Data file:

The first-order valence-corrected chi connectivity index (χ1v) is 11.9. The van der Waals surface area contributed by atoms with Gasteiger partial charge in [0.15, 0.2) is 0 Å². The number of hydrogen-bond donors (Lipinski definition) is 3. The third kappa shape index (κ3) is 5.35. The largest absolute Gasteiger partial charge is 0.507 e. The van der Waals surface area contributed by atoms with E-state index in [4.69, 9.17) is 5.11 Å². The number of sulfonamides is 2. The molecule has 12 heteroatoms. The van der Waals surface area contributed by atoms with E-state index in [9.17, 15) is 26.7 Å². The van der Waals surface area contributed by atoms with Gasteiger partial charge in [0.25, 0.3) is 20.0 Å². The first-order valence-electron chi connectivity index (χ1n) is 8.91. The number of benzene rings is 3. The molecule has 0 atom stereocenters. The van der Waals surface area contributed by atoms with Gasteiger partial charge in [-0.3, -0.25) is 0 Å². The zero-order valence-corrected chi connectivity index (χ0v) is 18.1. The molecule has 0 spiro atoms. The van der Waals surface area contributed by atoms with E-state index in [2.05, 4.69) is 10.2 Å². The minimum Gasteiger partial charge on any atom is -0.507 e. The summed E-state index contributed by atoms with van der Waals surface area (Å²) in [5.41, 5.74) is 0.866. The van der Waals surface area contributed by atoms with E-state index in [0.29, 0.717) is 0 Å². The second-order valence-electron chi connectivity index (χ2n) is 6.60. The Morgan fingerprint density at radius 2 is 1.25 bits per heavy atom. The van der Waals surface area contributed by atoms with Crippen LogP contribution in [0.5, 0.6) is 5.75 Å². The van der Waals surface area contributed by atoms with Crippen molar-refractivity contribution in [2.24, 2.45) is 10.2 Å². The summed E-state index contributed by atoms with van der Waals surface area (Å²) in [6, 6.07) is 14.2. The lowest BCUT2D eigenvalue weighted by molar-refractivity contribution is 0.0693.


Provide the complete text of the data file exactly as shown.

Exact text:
The first-order valence-corrected chi connectivity index (χ1v) is 11.9. The van der Waals surface area contributed by atoms with Gasteiger partial charge in [0.15, 0.2) is 0 Å². The number of hydrogen-bond donors (Lipinski definition) is 3. The third kappa shape index (κ3) is 5.35. The largest absolute Gasteiger partial charge is 0.507 e. The van der Waals surface area contributed by atoms with E-state index in [4.69, 9.17) is 5.11 Å². The number of sulfonamides is 2. The molecule has 12 heteroatoms. The van der Waals surface area contributed by atoms with E-state index in [9.17, 15) is 26.7 Å². The van der Waals surface area contributed by atoms with Gasteiger partial charge in [0.25, 0.3) is 20.0 Å². The first-order valence-electron chi connectivity index (χ1n) is 8.91. The number of benzene rings is 3. The molecule has 0 atom stereocenters. The van der Waals surface area contributed by atoms with Gasteiger partial charge in [-0.3, -0.25) is 0 Å². The zero-order valence-corrected chi connectivity index (χ0v) is 18.1. The molecule has 0 spiro atoms. The van der Waals surface area contributed by atoms with E-state index in [2.05, 4.69) is 10.2 Å². The minimum Gasteiger partial charge on any atom is -0.507 e. The summed E-state index contributed by atoms with van der Waals surface area (Å²) in [5.41, 5.74) is 0.866. The van der Waals surface area contributed by atoms with E-state index in [0.29, 0.717) is 0 Å². The second-order valence-electron chi connectivity index (χ2n) is 6.60. The Morgan fingerprint density at radius 2 is 1.25 bits per heavy atom. The van der Waals surface area contributed by atoms with Crippen LogP contribution in [0.5, 0.6) is 5.75 Å². The van der Waals surface area contributed by atoms with Crippen molar-refractivity contribution in [2.24, 2.45) is 10.2 Å². The summed E-state index contributed by atoms with van der Waals surface area (Å²) in [6, 6.07) is 14.2. The lowest BCUT2D eigenvalue weighted by molar-refractivity contribution is 0.0693.